The specimen was handled in accordance with the recommendations of Sikes et al. (2011), being fixed in 10% formaldehyde and then preserved in 70% ethanol prior to the extraction of the skull. The standard body and cranial measurements were taken and the specimen was deposited in the mammal collection of the Federal University of Paraíba (UFPB 6552) in João Pessoa, Paraíba, Brazil.

The specimen presents all the diagnostic morphological characteristics of Macrophyllum described by Harrison (1975). The rostrum is short and the braincase wide and well developed, taking up approximately two-thirds of the total volume of the cranium. The nasal bone is short and rectangular and the zygomatic arches converge sharply towards the front. The palate is slightly rounded and extends slightly beyond the last upper molar. The foramen magnum is exceptionally large and the occipital condyles relatively small. In a lateral view, there is an abrupt elevation of the dorsal region after the nasal bones, the braincase having an extremely convex dorsal profile. The pre-maxillary bones extend beyond the nasal bones, and the mandible presents an elongated body with a straight ventral profile. The anterior edge of the coronoid process is slightly inclined and has a rounded vertex. The condyloid process is rounded and slightly above the main body of the mandible. The dental formula is I 2/2 C 1/1 PM 2/3 M 3/3. The internal upper incisors are spatulate, while the external incisors are diminutive and close to the former. The first premolar is much larger than the second. The molars have w-shaped cusps, and the M3 is half the size of the other upper molars. The lower incisors are small with a trifid upper edge. The second lower molar is small and displaced labially in relation to the rest of the dental series (see illustration in Harrison, 1975). The molars have high cusps, and the m3 is slightly smaller than the others (Fig. 3). The external and cranial measurements (in millimeters) are: body length = 37.4; tail length = 38.2; hindfoot length = 12.5; ear length = 18.7; forearm length = 35; tragus length = 6.7; calcaneus length = 16.9; skull length = 15.9; condylobasal length = 13.6; palate length = 5.8; palate breadth = 3.2; mastoid breadth = 8.4; zygomatic breadth = 8.4; braincase breadth = 7.8; postorbital breadth = 3.3; breadth across canines = 3.1; breadth across molars = 6.0; maxillary toothrow = 5.3; mandible length = 9.5; mandibular toothrow = 6.2.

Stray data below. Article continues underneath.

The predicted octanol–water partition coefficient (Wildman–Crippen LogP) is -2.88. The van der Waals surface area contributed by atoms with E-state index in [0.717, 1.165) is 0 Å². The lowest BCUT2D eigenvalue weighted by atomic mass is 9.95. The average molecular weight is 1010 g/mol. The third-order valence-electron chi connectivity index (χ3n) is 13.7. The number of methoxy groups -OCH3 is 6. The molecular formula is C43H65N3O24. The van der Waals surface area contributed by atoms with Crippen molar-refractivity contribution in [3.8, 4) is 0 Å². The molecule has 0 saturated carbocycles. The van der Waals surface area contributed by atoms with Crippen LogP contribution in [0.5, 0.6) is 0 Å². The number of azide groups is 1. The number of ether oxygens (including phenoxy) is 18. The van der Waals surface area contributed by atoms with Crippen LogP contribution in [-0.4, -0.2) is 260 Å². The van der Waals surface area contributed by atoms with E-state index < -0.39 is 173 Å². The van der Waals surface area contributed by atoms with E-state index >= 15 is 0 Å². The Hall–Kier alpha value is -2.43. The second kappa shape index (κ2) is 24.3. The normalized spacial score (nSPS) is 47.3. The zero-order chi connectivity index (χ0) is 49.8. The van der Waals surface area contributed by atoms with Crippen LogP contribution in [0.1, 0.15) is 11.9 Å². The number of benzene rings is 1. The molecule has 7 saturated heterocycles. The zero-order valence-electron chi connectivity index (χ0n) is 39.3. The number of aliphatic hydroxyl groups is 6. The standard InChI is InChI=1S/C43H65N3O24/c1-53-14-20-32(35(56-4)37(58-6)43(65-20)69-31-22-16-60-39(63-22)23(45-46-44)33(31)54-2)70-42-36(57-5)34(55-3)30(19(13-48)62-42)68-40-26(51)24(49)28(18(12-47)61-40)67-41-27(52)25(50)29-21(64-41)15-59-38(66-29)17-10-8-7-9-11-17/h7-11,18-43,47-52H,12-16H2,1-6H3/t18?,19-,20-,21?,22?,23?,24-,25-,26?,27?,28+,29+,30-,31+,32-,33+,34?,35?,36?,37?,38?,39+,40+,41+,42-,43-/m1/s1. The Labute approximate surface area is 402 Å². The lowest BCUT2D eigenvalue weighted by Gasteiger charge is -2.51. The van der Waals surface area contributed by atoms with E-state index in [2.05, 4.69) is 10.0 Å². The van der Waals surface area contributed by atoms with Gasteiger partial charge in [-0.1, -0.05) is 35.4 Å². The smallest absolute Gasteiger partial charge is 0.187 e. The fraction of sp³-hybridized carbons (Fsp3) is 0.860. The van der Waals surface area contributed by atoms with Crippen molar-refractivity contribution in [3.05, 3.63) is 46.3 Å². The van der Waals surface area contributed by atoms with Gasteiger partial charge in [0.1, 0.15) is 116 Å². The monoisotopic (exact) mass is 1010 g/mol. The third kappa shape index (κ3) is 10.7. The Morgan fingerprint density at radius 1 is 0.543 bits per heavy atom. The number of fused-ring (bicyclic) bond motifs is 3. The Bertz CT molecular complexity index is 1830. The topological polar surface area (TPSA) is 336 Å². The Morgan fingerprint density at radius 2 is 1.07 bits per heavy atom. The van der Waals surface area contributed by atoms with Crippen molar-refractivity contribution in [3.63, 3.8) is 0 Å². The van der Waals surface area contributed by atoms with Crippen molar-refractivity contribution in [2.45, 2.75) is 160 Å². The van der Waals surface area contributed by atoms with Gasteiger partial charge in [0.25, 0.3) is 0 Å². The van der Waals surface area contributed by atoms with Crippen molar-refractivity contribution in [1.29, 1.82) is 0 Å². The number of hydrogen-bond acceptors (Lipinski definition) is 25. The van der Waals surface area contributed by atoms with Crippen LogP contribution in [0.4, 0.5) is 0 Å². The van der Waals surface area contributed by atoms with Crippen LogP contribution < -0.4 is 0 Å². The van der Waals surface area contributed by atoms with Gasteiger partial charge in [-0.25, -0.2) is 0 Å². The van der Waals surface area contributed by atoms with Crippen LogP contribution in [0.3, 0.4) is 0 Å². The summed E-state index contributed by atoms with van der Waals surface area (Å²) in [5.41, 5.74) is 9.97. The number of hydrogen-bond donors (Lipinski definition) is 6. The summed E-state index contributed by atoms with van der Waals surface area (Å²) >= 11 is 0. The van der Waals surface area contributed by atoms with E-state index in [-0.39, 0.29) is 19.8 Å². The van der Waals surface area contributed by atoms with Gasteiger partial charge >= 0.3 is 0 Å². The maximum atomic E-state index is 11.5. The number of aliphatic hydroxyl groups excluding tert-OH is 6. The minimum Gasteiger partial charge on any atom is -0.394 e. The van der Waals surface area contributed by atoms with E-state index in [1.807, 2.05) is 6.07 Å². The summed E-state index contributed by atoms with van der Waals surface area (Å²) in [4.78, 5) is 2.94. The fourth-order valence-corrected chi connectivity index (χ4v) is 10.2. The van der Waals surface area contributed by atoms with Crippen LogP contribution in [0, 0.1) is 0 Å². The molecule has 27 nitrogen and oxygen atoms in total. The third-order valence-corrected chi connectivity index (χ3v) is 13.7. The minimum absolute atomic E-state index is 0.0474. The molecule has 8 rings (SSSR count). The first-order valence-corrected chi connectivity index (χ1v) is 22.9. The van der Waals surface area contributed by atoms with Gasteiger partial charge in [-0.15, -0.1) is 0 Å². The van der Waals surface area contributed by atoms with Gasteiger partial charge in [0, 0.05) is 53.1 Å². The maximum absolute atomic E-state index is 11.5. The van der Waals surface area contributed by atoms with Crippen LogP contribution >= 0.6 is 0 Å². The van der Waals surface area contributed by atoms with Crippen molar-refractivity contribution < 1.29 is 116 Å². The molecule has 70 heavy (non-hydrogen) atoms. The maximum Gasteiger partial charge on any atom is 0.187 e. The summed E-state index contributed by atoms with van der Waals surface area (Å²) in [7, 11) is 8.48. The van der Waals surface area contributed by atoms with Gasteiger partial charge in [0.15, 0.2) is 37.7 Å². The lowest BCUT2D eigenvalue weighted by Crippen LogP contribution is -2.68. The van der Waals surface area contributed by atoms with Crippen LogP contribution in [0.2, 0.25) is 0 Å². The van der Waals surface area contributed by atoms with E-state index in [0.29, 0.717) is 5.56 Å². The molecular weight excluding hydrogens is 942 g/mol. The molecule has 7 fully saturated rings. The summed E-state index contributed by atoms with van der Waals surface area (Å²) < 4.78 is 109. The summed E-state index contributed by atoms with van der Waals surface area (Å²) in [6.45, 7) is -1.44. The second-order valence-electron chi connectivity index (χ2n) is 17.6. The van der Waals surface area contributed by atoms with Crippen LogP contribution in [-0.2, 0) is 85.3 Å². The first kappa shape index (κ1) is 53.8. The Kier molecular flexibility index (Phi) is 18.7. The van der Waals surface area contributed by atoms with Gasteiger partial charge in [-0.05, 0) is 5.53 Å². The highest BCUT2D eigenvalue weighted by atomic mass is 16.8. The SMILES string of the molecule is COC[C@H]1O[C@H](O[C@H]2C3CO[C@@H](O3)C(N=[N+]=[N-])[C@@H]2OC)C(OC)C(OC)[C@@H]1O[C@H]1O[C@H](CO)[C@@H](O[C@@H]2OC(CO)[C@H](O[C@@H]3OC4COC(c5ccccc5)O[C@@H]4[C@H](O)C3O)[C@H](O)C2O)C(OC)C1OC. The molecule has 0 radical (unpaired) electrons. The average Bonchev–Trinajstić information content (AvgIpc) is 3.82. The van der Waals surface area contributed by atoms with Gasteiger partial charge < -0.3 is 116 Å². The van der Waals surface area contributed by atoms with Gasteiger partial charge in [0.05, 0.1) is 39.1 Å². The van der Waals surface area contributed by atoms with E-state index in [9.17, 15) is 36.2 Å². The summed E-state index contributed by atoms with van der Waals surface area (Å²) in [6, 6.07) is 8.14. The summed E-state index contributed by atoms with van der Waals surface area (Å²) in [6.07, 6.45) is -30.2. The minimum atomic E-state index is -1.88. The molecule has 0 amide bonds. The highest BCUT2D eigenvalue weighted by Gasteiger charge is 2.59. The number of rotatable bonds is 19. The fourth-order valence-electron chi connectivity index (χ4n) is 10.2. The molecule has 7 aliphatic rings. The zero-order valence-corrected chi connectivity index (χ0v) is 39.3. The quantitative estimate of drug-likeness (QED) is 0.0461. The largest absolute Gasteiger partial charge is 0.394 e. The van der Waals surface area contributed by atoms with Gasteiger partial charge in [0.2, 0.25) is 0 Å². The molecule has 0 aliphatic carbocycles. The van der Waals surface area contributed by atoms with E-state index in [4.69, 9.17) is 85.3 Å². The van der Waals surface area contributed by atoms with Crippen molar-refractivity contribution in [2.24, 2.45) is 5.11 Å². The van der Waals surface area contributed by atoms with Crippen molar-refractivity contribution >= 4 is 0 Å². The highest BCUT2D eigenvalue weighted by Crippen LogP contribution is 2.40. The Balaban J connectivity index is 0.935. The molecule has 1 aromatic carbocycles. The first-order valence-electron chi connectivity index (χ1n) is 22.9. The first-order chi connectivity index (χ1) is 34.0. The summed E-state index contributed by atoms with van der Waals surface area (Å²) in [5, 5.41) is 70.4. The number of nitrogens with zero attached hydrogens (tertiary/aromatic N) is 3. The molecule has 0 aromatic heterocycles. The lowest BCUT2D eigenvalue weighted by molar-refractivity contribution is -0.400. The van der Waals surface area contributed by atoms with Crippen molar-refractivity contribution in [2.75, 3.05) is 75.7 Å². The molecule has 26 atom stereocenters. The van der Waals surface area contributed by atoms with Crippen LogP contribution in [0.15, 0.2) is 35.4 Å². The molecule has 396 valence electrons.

Fig. 3. Dorsal, ventral and lateral (right side) views of the skull and lateral (right side) of the mandible of Macrophyllum macrophyllum (UFPB 6552) collected on the Vaza-Barris River in Paripiranga, Bahia, Brazil; in detail, the frontal view of the skull. Scale bar = 4 mm.